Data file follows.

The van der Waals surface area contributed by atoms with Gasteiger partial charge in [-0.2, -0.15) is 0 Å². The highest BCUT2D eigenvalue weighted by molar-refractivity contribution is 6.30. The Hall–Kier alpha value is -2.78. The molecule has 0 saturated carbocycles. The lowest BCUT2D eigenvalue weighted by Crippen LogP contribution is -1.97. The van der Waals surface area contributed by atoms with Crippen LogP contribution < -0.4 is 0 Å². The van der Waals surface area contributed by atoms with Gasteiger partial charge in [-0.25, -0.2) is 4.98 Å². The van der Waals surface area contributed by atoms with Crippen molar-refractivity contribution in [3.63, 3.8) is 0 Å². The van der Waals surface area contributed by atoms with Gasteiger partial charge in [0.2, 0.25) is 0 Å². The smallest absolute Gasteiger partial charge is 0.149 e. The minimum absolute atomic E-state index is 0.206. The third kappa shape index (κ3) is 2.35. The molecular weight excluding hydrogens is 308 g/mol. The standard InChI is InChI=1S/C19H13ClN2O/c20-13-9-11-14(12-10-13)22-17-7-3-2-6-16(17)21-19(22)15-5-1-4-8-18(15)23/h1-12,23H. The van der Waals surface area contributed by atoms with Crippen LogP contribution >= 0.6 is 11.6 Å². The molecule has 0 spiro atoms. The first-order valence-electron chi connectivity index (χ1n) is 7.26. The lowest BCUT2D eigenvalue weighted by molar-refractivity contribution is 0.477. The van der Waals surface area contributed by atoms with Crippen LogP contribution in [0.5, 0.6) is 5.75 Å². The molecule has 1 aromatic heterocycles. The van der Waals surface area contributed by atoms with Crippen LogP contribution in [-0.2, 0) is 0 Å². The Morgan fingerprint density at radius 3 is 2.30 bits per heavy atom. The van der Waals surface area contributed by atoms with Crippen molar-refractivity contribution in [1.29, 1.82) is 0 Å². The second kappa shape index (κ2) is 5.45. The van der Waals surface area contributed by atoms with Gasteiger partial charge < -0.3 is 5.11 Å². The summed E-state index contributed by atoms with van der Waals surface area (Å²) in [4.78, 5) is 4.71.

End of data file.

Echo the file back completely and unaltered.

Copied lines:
The van der Waals surface area contributed by atoms with Gasteiger partial charge in [-0.2, -0.15) is 0 Å². The highest BCUT2D eigenvalue weighted by molar-refractivity contribution is 6.30. The Hall–Kier alpha value is -2.78. The molecule has 0 saturated carbocycles. The lowest BCUT2D eigenvalue weighted by Crippen LogP contribution is -1.97. The van der Waals surface area contributed by atoms with Crippen LogP contribution < -0.4 is 0 Å². The van der Waals surface area contributed by atoms with Gasteiger partial charge in [-0.25, -0.2) is 4.98 Å². The van der Waals surface area contributed by atoms with Crippen molar-refractivity contribution in [3.63, 3.8) is 0 Å². The van der Waals surface area contributed by atoms with Gasteiger partial charge in [0.2, 0.25) is 0 Å². The smallest absolute Gasteiger partial charge is 0.149 e. The minimum absolute atomic E-state index is 0.206. The third kappa shape index (κ3) is 2.35. The molecular weight excluding hydrogens is 308 g/mol. The standard InChI is InChI=1S/C19H13ClN2O/c20-13-9-11-14(12-10-13)22-17-7-3-2-6-16(17)21-19(22)15-5-1-4-8-18(15)23/h1-12,23H. The van der Waals surface area contributed by atoms with Crippen LogP contribution >= 0.6 is 11.6 Å². The molecule has 0 spiro atoms. The first-order valence-electron chi connectivity index (χ1n) is 7.26. The lowest BCUT2D eigenvalue weighted by molar-refractivity contribution is 0.477. The van der Waals surface area contributed by atoms with Crippen LogP contribution in [0.5, 0.6) is 5.75 Å². The molecule has 1 aromatic heterocycles. The van der Waals surface area contributed by atoms with Crippen LogP contribution in [-0.2, 0) is 0 Å². The Morgan fingerprint density at radius 3 is 2.30 bits per heavy atom. The van der Waals surface area contributed by atoms with Crippen molar-refractivity contribution in [1.29, 1.82) is 0 Å². The second kappa shape index (κ2) is 5.45. The van der Waals surface area contributed by atoms with Gasteiger partial charge < -0.3 is 5.11 Å². The summed E-state index contributed by atoms with van der Waals surface area (Å²) in [4.78, 5) is 4.71.